US government sees growth in shadow BYOD

US government sees growth in shadow BYOD

The US government is having to deal with a rise in what has become known as "shadow BYOD", or bring your own device, with some experts claiming it could hold a risk to data security.

That is the main finding of a recent survey by mobile security company Lookout, which despite the well-publicised risks, claims many governmental departments have failed to implement a formal BYOD programme.

Shadow BYOD refers to the practice of employees using unsanctioned personal devices within the workplace to connect to the network and access data.

And analysts are reportedly becoming increasingly worried that the trend, if unaddressed, could put sensitive data at risk of being breached.

The survey, which was conducted by Market Cube, found that 50 per cent of federal employees had used their device to access work emails.

Another 49 per cent admitted to using their device to download work documents, while seven per cent claimed to have jailbroken or rooted their device; a practice that in many cases allows for the installation of unapproved apps.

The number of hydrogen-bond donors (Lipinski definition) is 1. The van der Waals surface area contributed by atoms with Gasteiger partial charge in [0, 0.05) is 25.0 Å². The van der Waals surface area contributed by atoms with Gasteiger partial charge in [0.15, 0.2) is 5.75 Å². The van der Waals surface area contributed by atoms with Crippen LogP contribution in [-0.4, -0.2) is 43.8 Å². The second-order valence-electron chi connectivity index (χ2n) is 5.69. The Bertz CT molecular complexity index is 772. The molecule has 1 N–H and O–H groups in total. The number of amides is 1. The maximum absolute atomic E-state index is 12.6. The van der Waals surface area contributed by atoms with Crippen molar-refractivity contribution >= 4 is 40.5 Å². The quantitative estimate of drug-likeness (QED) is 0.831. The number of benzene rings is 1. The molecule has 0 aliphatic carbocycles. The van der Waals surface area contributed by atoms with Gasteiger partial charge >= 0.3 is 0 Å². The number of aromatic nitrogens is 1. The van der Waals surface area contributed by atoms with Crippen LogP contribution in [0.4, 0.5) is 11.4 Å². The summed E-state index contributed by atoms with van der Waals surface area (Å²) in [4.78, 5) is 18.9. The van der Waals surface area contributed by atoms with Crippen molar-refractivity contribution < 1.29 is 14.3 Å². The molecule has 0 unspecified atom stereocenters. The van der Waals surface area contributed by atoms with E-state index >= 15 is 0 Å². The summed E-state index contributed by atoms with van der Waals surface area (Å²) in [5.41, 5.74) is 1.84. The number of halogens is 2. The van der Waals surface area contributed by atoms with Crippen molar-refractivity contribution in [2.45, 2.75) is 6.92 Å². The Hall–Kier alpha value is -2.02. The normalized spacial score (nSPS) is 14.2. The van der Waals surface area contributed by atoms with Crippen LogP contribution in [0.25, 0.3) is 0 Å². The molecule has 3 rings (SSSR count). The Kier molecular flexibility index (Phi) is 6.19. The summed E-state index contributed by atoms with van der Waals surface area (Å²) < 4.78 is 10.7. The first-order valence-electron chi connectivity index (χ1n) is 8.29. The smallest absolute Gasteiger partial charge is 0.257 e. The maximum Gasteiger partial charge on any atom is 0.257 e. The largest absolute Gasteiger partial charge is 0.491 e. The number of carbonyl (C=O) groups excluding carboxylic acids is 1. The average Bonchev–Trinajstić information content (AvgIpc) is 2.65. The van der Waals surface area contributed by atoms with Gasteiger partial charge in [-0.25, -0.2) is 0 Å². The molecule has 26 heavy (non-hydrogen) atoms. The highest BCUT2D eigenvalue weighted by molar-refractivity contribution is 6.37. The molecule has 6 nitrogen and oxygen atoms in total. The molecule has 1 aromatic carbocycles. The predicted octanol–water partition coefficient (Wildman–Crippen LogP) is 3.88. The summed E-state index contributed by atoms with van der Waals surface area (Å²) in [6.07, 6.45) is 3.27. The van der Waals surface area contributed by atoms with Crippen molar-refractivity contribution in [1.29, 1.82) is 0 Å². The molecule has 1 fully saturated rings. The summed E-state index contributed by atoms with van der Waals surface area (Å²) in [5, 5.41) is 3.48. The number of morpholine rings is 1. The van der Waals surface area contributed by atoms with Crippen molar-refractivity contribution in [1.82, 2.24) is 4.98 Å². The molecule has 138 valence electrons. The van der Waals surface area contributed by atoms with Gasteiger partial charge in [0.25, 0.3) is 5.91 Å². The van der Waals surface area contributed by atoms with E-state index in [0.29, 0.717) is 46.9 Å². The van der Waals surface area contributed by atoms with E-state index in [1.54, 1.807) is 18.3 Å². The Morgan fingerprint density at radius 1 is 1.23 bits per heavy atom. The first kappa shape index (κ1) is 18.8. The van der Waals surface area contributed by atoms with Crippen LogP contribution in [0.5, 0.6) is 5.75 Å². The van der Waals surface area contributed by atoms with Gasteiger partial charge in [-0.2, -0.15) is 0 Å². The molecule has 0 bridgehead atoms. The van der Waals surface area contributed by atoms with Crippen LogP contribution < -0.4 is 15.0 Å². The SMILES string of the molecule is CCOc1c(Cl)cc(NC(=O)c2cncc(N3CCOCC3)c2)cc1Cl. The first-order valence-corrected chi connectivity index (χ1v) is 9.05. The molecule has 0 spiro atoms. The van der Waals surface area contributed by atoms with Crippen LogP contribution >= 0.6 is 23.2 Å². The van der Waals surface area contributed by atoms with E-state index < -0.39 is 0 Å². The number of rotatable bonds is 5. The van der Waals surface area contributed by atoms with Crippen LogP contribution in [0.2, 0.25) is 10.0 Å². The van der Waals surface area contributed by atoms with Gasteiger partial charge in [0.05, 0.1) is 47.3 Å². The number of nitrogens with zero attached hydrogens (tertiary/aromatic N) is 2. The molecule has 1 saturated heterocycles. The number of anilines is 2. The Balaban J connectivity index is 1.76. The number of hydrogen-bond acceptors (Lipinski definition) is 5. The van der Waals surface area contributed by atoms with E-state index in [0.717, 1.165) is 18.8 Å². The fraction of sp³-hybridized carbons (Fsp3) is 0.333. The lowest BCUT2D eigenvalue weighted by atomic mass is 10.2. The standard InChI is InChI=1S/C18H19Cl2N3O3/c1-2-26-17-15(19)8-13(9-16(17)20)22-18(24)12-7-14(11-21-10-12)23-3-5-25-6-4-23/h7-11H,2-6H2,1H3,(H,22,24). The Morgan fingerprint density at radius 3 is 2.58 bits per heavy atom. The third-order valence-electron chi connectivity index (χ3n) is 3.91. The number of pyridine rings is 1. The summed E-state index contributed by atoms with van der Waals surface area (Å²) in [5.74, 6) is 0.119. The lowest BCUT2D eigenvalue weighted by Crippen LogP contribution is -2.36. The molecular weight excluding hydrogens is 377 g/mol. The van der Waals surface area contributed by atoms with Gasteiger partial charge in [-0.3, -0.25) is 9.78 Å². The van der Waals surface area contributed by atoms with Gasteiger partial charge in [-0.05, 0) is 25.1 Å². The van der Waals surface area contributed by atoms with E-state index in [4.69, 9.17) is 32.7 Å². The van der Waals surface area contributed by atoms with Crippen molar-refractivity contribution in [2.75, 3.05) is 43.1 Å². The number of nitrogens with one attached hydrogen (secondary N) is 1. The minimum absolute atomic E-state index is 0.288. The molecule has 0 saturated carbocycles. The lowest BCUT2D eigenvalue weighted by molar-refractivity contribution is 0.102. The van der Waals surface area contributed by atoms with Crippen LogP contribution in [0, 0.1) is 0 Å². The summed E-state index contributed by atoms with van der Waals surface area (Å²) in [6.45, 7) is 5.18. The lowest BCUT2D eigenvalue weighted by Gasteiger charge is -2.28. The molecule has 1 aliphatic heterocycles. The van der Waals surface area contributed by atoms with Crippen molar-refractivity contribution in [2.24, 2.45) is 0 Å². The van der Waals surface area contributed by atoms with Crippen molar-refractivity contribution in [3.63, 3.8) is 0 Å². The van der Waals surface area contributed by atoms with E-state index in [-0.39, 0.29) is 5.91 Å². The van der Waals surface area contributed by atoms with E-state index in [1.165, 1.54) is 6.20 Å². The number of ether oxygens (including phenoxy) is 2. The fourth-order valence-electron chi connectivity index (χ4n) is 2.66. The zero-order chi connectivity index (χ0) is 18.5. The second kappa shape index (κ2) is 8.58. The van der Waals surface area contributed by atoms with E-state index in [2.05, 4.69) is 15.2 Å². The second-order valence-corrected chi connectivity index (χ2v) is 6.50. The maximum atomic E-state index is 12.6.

The report said: "The problem is, while jailbreaking and rooting can be great for the security-savvy, it could expose operating systems to unpatched vulnerabilities and encourage downloading apps from third-party marketplaces known to have malicious apps."

Worryingly, 24 per cent of employees were also found to be downloading apps outside of official app stores.

Such approaches can be dangerous for employees as apps from such sources often do not go through the same security checking processes.

And another 18 per cent said they had found malware on their mobile devices, although due to the self-reporting nature of the survey, such figures could actually be higher.

Yet despite all the risks, 49 per cent of federal employees have still not installed a security app or solution on the mobile device they bring to work.

Perhaps the most frustrating part of the findings is that they are avoidable, with a comprehensive BYOD policy. Whether the federal governmet will take heed remains to be seen.